On 9th March 2020, the 64th session of the Commission on the Status of Women convened an abridged procedural meeting and adopted the [draft Political Declaration]. On the occasion of the Commission of the Status of Women and the 25-year review of the Beijing Declaration and Platform for Action, the Global Menstrual Health & Hygiene Collective has issued the following statement to call for greater attention and improved investment for menstrual health to achieve gender equality. The statement has been endorsed by 34 organisations across the world.


We call on states and all who support the Beijing Declaration through the Commission on the Status of Women

to join us in our collective efforts to resource and deliver comprehensive and inclusive menstrual health. All people who menstruate should receive information about the menstrual cycle, its link to reproductive health and rights, and how to take care of their bodies; be able to make informed choices about menstrual products and practices and be socially supported to participate freely in daily activities free from menstrual-related discrimination; have access to health services for menstrual disorders; and have a safe physical environment with water and sanitation services that support menstrual health and waste management. These require action by states and partners in three key areas.

1. To significantly increase financial investment and resources to scale up menstrual health. States and their partners should adopt multi-sectoral approaches which ensure menstrual health is addressed in public health, education, sexual and reproductive health and rights, gender, WASH, and workplace-related policies.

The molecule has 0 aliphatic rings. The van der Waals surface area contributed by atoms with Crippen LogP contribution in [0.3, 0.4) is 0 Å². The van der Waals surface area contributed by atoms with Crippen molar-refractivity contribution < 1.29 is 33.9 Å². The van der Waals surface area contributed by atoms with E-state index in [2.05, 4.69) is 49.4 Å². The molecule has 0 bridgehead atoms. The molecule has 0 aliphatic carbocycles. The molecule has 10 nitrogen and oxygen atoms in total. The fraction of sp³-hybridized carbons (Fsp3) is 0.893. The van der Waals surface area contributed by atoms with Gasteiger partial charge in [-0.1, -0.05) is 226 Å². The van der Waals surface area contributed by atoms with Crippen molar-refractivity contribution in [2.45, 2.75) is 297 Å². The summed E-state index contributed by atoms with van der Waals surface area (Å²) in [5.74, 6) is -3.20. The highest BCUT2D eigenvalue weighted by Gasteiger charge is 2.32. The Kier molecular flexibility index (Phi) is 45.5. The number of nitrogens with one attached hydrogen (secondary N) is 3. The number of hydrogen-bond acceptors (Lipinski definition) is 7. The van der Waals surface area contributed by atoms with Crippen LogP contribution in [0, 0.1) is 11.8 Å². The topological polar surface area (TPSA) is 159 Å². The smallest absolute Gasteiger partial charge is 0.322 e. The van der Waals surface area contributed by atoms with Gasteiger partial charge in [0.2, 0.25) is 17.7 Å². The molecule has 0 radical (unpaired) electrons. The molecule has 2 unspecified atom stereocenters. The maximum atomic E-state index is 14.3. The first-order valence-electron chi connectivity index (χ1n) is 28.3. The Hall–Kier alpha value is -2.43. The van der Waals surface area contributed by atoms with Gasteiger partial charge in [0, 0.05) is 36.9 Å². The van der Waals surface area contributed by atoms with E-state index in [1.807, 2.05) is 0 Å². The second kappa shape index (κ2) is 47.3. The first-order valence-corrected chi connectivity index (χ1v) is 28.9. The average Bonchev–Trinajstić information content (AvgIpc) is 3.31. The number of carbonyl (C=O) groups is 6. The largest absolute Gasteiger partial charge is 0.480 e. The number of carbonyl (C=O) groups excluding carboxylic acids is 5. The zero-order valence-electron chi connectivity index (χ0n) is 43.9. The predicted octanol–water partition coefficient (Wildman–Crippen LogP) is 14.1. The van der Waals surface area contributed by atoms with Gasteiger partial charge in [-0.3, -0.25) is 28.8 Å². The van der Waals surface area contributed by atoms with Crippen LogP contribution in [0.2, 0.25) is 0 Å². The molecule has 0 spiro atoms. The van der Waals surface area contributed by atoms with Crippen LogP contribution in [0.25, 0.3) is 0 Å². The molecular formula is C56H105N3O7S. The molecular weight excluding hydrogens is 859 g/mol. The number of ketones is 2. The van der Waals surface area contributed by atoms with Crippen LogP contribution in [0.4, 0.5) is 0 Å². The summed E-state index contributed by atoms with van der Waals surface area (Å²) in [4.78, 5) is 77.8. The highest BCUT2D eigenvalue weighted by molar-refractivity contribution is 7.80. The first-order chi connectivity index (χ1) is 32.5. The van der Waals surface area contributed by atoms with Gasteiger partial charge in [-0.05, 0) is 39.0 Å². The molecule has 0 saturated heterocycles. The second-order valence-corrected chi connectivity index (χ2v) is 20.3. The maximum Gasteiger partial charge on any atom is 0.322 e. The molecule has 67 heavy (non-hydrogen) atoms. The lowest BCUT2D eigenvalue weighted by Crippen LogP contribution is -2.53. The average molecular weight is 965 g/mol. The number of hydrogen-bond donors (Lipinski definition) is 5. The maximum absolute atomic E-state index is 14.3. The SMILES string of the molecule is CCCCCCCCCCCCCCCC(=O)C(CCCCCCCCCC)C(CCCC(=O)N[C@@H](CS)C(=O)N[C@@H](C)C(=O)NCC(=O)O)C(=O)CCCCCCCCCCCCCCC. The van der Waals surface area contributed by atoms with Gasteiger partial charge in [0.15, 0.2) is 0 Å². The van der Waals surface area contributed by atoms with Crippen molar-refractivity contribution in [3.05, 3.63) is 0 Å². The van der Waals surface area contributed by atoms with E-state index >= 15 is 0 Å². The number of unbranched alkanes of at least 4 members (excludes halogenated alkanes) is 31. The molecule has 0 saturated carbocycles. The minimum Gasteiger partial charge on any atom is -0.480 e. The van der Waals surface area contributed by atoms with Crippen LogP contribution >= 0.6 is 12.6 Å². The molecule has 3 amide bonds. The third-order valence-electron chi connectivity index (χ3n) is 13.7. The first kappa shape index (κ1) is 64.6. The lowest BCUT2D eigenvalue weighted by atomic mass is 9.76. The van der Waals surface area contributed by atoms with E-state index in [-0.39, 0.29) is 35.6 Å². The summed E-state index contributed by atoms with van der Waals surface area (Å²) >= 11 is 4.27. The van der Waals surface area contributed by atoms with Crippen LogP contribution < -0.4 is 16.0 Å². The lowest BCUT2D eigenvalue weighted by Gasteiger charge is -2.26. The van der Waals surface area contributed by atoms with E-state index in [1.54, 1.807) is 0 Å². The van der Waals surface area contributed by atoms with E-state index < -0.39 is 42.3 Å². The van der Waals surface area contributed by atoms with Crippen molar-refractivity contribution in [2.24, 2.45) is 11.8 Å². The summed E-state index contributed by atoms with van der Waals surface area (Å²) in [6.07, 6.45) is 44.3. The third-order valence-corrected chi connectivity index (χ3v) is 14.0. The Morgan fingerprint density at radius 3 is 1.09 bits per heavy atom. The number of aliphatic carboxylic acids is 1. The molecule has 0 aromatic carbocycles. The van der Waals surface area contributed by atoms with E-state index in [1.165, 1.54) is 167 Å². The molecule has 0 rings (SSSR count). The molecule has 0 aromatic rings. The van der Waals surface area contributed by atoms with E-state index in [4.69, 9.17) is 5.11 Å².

2. To make a stronger, actionable commitment towards tackling discriminatory gender norms, attitudes, practices and stigma around menstruation, at all levels from household and community to institutions, using a human rights-based approach that ensures needs voiced by all people who menstruate, are heard and drive solutions. Investment must target those who are most marginalised, including people with disabilities, people in humanitarian settings and those with non-binary gender identities, who may experience multiple dimensions of exclusion and discrimination and are least likely to have their menstrual needs met.

3. To generate data on menstrual health and track progress by incorporating menstrual health related indicators into national monitoring systems. More research is needed to understand which interventions are successful in breaking stigmas and restrictions and how to use the right metrics to measure their success; and to identify transformative approaches to tackle other structural barriers


The CSW process has generated so much energy and collective action for gender equality and the empowerment of women and girls from civil society, UN and development agencies. We intend to build on the momentum being generated to strengthen our collective voice and advocate for the importance of menstrual health in the run up to the Generation Equality Forum.


The Global Menstrual Health and Hygiene Collective includes representatives from UN organizations, academia, government, funders, private sector, existing coalitions, advocacy groups, youth focused organizations, religious groups, independent consultants and international non-governmental organisations. The purpose of the Collective is to drive and guide investment in menstrual health and hygiene through evidence-based advocacy. For more information please contact the Coordination Team: theresemahon@wateraid.org or virginia.kamowa@wsscc.org.


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